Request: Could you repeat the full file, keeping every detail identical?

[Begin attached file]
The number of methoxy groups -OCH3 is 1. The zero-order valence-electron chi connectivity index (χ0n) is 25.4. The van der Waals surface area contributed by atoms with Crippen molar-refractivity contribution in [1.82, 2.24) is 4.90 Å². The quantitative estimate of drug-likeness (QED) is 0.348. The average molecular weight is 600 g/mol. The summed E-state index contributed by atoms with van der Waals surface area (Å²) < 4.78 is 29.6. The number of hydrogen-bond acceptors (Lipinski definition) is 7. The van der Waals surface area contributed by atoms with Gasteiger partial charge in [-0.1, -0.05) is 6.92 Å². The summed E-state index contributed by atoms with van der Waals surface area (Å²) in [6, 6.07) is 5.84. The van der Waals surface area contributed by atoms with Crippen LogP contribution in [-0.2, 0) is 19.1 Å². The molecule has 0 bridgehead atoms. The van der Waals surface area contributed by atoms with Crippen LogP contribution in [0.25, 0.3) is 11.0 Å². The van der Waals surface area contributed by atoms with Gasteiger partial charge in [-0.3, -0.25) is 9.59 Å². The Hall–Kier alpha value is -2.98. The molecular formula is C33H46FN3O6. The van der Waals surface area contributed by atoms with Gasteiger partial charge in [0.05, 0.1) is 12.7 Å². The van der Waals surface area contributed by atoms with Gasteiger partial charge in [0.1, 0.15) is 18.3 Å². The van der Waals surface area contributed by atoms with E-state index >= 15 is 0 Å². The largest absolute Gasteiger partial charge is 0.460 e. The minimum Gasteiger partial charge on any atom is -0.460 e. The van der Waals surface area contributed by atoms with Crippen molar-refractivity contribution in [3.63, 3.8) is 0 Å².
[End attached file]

The number of methoxy groups -OCH3 is 1. The zero-order valence-electron chi connectivity index (χ0n) is 25.4. The van der Waals surface area contributed by atoms with Crippen molar-refractivity contribution in [1.82, 2.24) is 4.90 Å². The quantitative estimate of drug-likeness (QED) is 0.348. The average molecular weight is 600 g/mol. The summed E-state index contributed by atoms with van der Waals surface area (Å²) < 4.78 is 29.6. The number of hydrogen-bond acceptors (Lipinski definition) is 7. The van der Waals surface area contributed by atoms with Gasteiger partial charge in [-0.1, -0.05) is 6.92 Å². The summed E-state index contributed by atoms with van der Waals surface area (Å²) in [6, 6.07) is 5.84. The van der Waals surface area contributed by atoms with Crippen LogP contribution in [-0.2, 0) is 19.1 Å². The molecule has 0 bridgehead atoms. The van der Waals surface area contributed by atoms with Crippen LogP contribution in [0.25, 0.3) is 11.0 Å². The van der Waals surface area contributed by atoms with Gasteiger partial charge in [-0.3, -0.25) is 9.59 Å². The Hall–Kier alpha value is -2.98. The molecular formula is C33H46FN3O6. The van der Waals surface area contributed by atoms with Gasteiger partial charge in [0.05, 0.1) is 12.7 Å². The van der Waals surface area contributed by atoms with Gasteiger partial charge in [0.1, 0.15) is 18.3 Å². The van der Waals surface area contributed by atoms with E-state index >= 15 is 0 Å². The largest absolute Gasteiger partial charge is 0.460 e. The minimum Gasteiger partial charge on any atom is -0.460 e. The van der Waals surface area contributed by atoms with Crippen molar-refractivity contribution in [3.63, 3.8) is 0 Å².